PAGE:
My amazing donor Tammy: no words are left to express my gratitude.  My family (that does not mean by blood as I have a new blood type  and 2 DNAs in me), my friends, and health care providers I am forever grateful.  I love the life I'm living and am so fortunate to be held by so many that never ever give up on me.
To my friends who are fighting and who have lost a parent I love you and keep on keepin on!
Hope, joy, and a magical healthy year to you all.
I love you beyond words!
Lea









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Comments

27 Comments

Starsky Pip
By Starsky Pip
Dear Lea, it is so wonderful to hear how you are doing...your generous and beautiful spirit always shines through your writing. I am so happy that you are still in the fight and that you are able to remain strong with the support of your family and friends. It has been six years since I lost my son, Nickolas, to leukemia after BMT. I would give anything to have him here with me. The pain of his loss is unbearable and yet somehow I keep breathing. Bless you for your courage and strength to keep on battling. Thank you for your words of wisdom and the on point advice you have given about getting second and third opinions, and what people can do to be of service to others who are fighting cancer right now and every day for the rest of their lives I hope you have a wonderful holiday season. Would you mind if I posted this on my blog and/or on my FB page? Sending hugs to you Lea, I will never forget how kind you were to me when I reached out to you when my son was sick. ♥ Diane P
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Jen Consiglio
By Jen Powell
You have already donated your huge heart and lovely spirit over and over! Also wishing you much health, hope, joy and magic in the many years to come! <3
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Karen F. Chapman
By Karen F. Chapman
Celebrating with you! 😊😃💕💕
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Lisa Ayer
By
Dear Lea,
Congratulations on your 8 year triumph over cancer. What an ugly beast! I admire you and all you do to keep healthy. The people in your life you who you are grateful for are equally grateful for the beautiful you. Take good care. i am so glad you wrote; I think of you often and wish you only happiness, love and good health.
Much love and have a wonderful, magical Christmas with your loved ones.
Lisa
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Katrina Sharp
By Katrina Sharp
Dearest Lea,
I Love You! You are the biggest ROCK STAR MAMA I know! You've taken on so much and NEVER, that I've known, thrown a pity party! Lea, you continually bring hope to those who've just begun the journey! Your fighting spirit moves mountains and splits seas! You inspire so many and hopefully they will find less invasive drugs to fight the cGVHD. I could go on and on, although I wouldn't be saying anything more that everyone already is thinking... tears of pure joy for YOU, and showering so many blessings on our families, friends, and those SELFLESS DONORS, who have GIVEN THEIR LIVES so that someone else may LIVE & LOVE!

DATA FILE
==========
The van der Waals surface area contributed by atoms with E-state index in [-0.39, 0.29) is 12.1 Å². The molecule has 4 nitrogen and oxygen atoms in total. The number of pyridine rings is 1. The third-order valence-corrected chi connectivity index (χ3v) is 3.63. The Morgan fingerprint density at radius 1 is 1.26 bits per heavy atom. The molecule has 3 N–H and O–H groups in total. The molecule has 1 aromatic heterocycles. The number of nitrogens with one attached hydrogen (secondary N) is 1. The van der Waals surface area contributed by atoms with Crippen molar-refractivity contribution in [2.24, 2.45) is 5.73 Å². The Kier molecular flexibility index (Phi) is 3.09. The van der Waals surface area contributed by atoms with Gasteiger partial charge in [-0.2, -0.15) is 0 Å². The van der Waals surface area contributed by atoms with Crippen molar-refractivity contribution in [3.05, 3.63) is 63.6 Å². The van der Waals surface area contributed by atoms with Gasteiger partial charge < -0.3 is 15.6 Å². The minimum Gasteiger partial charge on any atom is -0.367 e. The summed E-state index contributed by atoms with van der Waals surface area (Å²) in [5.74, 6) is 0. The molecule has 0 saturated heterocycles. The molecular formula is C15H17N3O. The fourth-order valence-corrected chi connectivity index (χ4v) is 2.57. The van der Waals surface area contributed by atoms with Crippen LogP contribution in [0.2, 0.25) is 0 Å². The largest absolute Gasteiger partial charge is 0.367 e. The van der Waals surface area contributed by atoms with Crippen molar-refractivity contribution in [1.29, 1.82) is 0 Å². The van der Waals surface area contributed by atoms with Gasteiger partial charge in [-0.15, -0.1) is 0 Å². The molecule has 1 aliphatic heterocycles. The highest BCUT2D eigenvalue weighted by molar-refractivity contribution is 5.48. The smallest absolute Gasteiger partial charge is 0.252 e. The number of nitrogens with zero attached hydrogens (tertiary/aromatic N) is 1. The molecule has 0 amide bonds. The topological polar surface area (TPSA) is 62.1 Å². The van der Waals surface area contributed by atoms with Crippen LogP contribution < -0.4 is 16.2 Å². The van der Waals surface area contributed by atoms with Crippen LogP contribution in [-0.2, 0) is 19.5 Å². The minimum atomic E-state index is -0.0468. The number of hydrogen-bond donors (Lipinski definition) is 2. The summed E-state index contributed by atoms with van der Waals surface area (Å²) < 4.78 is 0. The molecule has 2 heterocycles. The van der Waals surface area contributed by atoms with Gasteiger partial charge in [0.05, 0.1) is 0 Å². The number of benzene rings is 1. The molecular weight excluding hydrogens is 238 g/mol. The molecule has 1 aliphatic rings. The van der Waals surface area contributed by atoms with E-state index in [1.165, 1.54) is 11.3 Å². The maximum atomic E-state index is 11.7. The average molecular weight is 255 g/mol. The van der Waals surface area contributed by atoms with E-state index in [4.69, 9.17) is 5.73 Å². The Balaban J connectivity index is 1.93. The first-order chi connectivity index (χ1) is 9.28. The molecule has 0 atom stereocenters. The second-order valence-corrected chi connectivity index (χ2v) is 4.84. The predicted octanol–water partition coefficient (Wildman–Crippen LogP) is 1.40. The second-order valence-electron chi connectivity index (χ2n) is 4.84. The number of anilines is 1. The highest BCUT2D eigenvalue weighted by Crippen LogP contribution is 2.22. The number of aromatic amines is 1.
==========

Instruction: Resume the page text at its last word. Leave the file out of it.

Yes, I love you! Love to ALL your caregivers, family, and cheerleaders! And all those who are in this club, like it or not.
Katrina
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Tammy Hale
By Tammy
As always, I'm honored to be a part of your life. I hope this year is the year you and Zoe finally meet. Love to all of you.
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Diane Barisas
By Diane Barisas
Lea you are such an inspiration to everyone. Your strength and courage with all you have gone through is amazing, and at the same time you are always there for everyone, as you have been for our family. We all love you! Congrats on CRAZY 8!!!!!
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Avery Stonich
By Avery
Lea, you are an inspirational spirit of strength and positive attitude! Thanks for sharing your story. Lots of love.
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Cheryl Thornton
By Cheryl Thornton - SCT Jan 2011
what a joy this was to read today! You are and continue to be one of the most amazing women I have yet to meet my cyber friend. Thanks to Tammy today as if she had not made this wonderful gift available to you, we would not have "met". Congrats Lea - YOU ARE A ROCKSTAR!! and a big HUG for all you did to support me throughout my own transplant - you continue to be an inspiration everyday!!
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Brenda Walsh
By Brenda Walsh
You amaze me! I'm in awe of your strength and courage. Big hugs to you on 8 years!